Trump Administration Issues Last-Minute Blows to the Arctic

Trump Administration Issues Last-Minute Blows to the Arctic
Polar bear cubs on the Arctic National Wildlife Refuge's coastal plain, where drilling leases will be auctioned off. (Photo: Steven C. Amstrup/Polar Bears International)

The Trump administration is trampling on the Arctic on its way out. On Wednesday, the Bureau of Land Management will auction off the drilling rights for plots on the Arctic National Wildlife Refuge’s coastal plain on its eastern North Slope, an area currently untouched by developers. The move will encourage more oil and gas development at a time when scientists have made it clear that we must halt all fossil fuel production to halt catastrophic climate change.

“Trump rushing through these lease sales as a final handout to his cronies in the oil and gas industry is outrageous, if not surprising,” Mitch Jones, policy director at Food & Water Watch, wrote in an emailed statement. “Trump’s consistent, willful ignorance of the realities of climate change has pushed our planet towards decades of increasing climate chaos.”

The auction is being held despite widespread pushback from Indigenous groups and environmental organisers. In August, 13 groups sued the federal government in an attempt to stop the sale, arguing that the bureau didn’t conduct adequate environmental reviews. But on Tuesday night, their last-ditch effort failed, when a district court judge ruled that the organisations had not shown enough evidence of likely harm for her to grant an injunction.

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To make matters even worse, in a last-minute decision on Monday, the Bureau of Land Management announced a plan to open up 23 million acres of the western North Slope for fossil fuel development. The vast expansion will mean a total of 18.6 million acres — or about 80% — of the pristine refuge will be open for business.

Both the western and eastern Arctic National Wildlife Refuge plots are home to threatened species and Native communities who will be put at risk by the fossil fuel industry’s machinery. The coastal plain lands set for Wednesday’s auction are home to some 900 polar bears, as well as 200,000 migrating Porcupine caribou who spend their summers in the region, which the people of the Gwich’in Nation rely on for food and cultural ceremonies.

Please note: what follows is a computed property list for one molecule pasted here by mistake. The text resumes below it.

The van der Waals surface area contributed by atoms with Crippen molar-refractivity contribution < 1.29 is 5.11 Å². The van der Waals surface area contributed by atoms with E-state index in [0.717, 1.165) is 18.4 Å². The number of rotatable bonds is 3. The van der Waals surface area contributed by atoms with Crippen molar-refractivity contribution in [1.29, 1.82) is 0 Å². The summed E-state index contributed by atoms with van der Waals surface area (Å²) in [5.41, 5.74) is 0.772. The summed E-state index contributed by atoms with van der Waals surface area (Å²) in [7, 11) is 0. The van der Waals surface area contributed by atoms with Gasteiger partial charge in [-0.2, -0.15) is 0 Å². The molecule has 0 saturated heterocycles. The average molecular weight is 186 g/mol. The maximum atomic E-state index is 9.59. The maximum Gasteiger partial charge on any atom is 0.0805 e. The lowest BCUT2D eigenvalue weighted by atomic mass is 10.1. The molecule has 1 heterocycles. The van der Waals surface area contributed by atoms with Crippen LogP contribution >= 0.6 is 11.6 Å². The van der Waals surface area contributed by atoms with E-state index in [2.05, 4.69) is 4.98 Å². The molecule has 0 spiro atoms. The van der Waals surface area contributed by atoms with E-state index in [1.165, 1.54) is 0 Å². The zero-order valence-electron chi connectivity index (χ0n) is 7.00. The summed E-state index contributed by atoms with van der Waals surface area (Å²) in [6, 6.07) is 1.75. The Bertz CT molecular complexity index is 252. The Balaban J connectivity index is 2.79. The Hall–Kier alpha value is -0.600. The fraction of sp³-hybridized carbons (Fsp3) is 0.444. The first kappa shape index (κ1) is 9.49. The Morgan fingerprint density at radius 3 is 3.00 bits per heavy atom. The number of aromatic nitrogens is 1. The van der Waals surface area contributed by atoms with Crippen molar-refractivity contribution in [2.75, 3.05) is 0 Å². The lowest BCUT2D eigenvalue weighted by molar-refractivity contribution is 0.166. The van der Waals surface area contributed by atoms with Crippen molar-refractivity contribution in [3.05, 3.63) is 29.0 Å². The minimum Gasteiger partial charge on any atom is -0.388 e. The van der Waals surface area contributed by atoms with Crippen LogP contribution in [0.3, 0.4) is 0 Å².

Similarly, the region opened up on Monday includes Teshekpuk Lake, the largest lake in Alaska’s Arctic that is a safe haven for migrating birds and wildlife, including up to 100,000 geese, 600,000 shorebirds, denning polar bears, and tens of thousands of caribou. The lake is also sacred to the region’s Native Inupiat people, who rely on it for food. Dangers to human and nonhuman residents alike could also be exacerbated if drilling in either region results in a spill.

Thankfully, the land may not have many takers. Demand for oil and gas, after all, is crashing amid the pandemic, and companies are also facing difficulty in obtaining financing to drill. As of last month, every major U.S. bank has ruled out funding fossil fuel development in the Arctic. At least one entity, however, has expressed interest in buying up leases: Last week, the New York Times reported that the state of Alaska is vying to buy up plots in the coastal plain.

If anyone — including the state of Alaska — does buy up the leases, they won’t be easy for the Biden administration to take back. Officials can, however, enact policies to discourage drilling on Arctic lands. Chief among those, said Jones, is a ban on fracking and other forms of extraction on public lands, which the president-elect has promised to pass. “This is a step he can, and must, take upon taking office,” Jones said.